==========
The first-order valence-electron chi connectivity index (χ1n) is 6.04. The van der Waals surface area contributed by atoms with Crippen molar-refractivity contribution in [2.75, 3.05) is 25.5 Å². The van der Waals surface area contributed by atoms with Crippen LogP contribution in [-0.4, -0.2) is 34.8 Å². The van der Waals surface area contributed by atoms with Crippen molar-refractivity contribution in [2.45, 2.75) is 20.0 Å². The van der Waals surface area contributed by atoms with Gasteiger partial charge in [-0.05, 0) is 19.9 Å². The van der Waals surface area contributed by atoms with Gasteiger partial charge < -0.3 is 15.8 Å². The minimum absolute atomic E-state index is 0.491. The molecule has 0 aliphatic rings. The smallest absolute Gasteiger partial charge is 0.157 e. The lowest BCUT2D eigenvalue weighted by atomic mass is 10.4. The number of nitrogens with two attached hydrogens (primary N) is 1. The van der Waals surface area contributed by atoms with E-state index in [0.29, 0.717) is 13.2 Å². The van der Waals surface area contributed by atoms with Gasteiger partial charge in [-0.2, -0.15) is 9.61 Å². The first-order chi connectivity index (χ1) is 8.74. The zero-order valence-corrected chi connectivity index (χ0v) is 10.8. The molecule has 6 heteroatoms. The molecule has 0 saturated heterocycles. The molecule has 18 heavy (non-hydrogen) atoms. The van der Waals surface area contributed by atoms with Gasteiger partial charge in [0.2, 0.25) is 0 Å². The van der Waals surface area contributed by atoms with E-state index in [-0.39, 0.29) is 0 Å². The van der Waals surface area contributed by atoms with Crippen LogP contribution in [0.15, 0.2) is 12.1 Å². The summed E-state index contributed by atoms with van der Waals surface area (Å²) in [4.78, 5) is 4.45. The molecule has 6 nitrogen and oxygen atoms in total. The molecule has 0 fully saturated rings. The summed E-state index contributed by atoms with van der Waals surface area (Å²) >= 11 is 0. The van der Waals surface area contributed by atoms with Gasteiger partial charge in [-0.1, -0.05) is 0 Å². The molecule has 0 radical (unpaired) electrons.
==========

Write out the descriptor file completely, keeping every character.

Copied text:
The first-order valence-electron chi connectivity index (χ1n) is 6.04. The van der Waals surface area contributed by atoms with Crippen molar-refractivity contribution in [2.75, 3.05) is 25.5 Å². The van der Waals surface area contributed by atoms with Crippen LogP contribution in [-0.4, -0.2) is 34.8 Å². The van der Waals surface area contributed by atoms with Crippen molar-refractivity contribution in [2.45, 2.75) is 20.0 Å². The van der Waals surface area contributed by atoms with Gasteiger partial charge in [-0.05, 0) is 19.9 Å². The van der Waals surface area contributed by atoms with Gasteiger partial charge < -0.3 is 15.8 Å². The minimum absolute atomic E-state index is 0.491. The molecule has 0 aliphatic rings. The smallest absolute Gasteiger partial charge is 0.157 e. The lowest BCUT2D eigenvalue weighted by atomic mass is 10.4. The number of nitrogens with two attached hydrogens (primary N) is 1. The van der Waals surface area contributed by atoms with E-state index in [0.29, 0.717) is 13.2 Å². The van der Waals surface area contributed by atoms with Gasteiger partial charge in [-0.2, -0.15) is 9.61 Å². The first-order chi connectivity index (χ1) is 8.74. The zero-order valence-corrected chi connectivity index (χ0v) is 10.8. The molecule has 6 heteroatoms. The molecule has 0 saturated heterocycles. The molecule has 18 heavy (non-hydrogen) atoms. The van der Waals surface area contributed by atoms with Gasteiger partial charge in [0.2, 0.25) is 0 Å². The van der Waals surface area contributed by atoms with E-state index in [-0.39, 0.29) is 0 Å². The van der Waals surface area contributed by atoms with Crippen LogP contribution in [0.15, 0.2) is 12.1 Å². The summed E-state index contributed by atoms with van der Waals surface area (Å²) in [4.78, 5) is 4.45. The molecule has 6 nitrogen and oxygen atoms in total. The molecule has 0 fully saturated rings. The summed E-state index contributed by atoms with van der Waals surface area (Å²) >= 11 is 0. The van der Waals surface area contributed by atoms with Gasteiger partial charge in [-0.1, -0.05) is 0 Å². The molecule has 0 radical (unpaired) electrons.